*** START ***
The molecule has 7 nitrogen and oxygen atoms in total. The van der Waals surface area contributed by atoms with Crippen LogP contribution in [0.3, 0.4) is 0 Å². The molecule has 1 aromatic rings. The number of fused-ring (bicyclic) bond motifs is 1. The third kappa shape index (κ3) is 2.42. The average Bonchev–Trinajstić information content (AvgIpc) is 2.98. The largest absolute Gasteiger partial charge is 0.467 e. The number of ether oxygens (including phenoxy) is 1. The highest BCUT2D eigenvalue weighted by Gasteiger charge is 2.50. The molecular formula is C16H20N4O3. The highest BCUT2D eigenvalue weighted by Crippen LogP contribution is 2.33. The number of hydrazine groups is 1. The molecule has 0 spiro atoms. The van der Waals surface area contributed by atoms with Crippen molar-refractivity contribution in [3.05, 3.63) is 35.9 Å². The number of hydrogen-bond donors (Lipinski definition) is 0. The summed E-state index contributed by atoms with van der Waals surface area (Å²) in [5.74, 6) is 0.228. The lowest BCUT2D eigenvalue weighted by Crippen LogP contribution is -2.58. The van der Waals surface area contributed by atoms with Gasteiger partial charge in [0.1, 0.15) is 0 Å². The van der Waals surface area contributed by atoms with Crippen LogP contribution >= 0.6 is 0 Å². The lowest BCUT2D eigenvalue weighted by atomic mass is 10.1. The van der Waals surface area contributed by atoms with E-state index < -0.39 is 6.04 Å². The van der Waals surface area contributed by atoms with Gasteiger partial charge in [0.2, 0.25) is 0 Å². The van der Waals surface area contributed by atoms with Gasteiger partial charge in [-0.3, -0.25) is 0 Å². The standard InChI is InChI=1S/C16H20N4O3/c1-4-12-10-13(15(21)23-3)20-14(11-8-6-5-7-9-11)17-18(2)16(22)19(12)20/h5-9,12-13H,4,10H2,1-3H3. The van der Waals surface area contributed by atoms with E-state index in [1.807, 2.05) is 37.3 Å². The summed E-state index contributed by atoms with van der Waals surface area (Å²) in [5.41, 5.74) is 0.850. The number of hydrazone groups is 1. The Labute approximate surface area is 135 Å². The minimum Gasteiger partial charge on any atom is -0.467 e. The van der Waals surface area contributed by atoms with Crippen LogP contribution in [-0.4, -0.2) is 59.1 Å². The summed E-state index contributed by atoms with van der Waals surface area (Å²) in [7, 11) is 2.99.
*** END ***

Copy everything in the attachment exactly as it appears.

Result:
The molecule has 7 nitrogen and oxygen atoms in total. The van der Waals surface area contributed by atoms with Crippen LogP contribution in [0.3, 0.4) is 0 Å². The molecule has 1 aromatic rings. The number of fused-ring (bicyclic) bond motifs is 1. The third kappa shape index (κ3) is 2.42. The average Bonchev–Trinajstić information content (AvgIpc) is 2.98. The largest absolute Gasteiger partial charge is 0.467 e. The number of ether oxygens (including phenoxy) is 1. The highest BCUT2D eigenvalue weighted by Gasteiger charge is 2.50. The molecular formula is C16H20N4O3. The highest BCUT2D eigenvalue weighted by Crippen LogP contribution is 2.33. The number of hydrazine groups is 1. The molecule has 0 spiro atoms. The van der Waals surface area contributed by atoms with Crippen molar-refractivity contribution in [3.05, 3.63) is 35.9 Å². The number of hydrogen-bond donors (Lipinski definition) is 0. The summed E-state index contributed by atoms with van der Waals surface area (Å²) in [5.74, 6) is 0.228. The lowest BCUT2D eigenvalue weighted by Crippen LogP contribution is -2.58. The van der Waals surface area contributed by atoms with Gasteiger partial charge in [0.1, 0.15) is 0 Å². The van der Waals surface area contributed by atoms with Crippen LogP contribution >= 0.6 is 0 Å². The lowest BCUT2D eigenvalue weighted by atomic mass is 10.1. The van der Waals surface area contributed by atoms with E-state index < -0.39 is 6.04 Å². The van der Waals surface area contributed by atoms with Gasteiger partial charge in [0.2, 0.25) is 0 Å². The van der Waals surface area contributed by atoms with Gasteiger partial charge in [-0.3, -0.25) is 0 Å². The standard InChI is InChI=1S/C16H20N4O3/c1-4-12-10-13(15(21)23-3)20-14(11-8-6-5-7-9-11)17-18(2)16(22)19(12)20/h5-9,12-13H,4,10H2,1-3H3. The van der Waals surface area contributed by atoms with E-state index in [1.807, 2.05) is 37.3 Å². The summed E-state index contributed by atoms with van der Waals surface area (Å²) in [5.41, 5.74) is 0.850. The number of hydrazone groups is 1. The Labute approximate surface area is 135 Å². The minimum Gasteiger partial charge on any atom is -0.467 e. The van der Waals surface area contributed by atoms with Crippen LogP contribution in [-0.4, -0.2) is 59.1 Å². The summed E-state index contributed by atoms with van der Waals surface area (Å²) in [7, 11) is 2.99.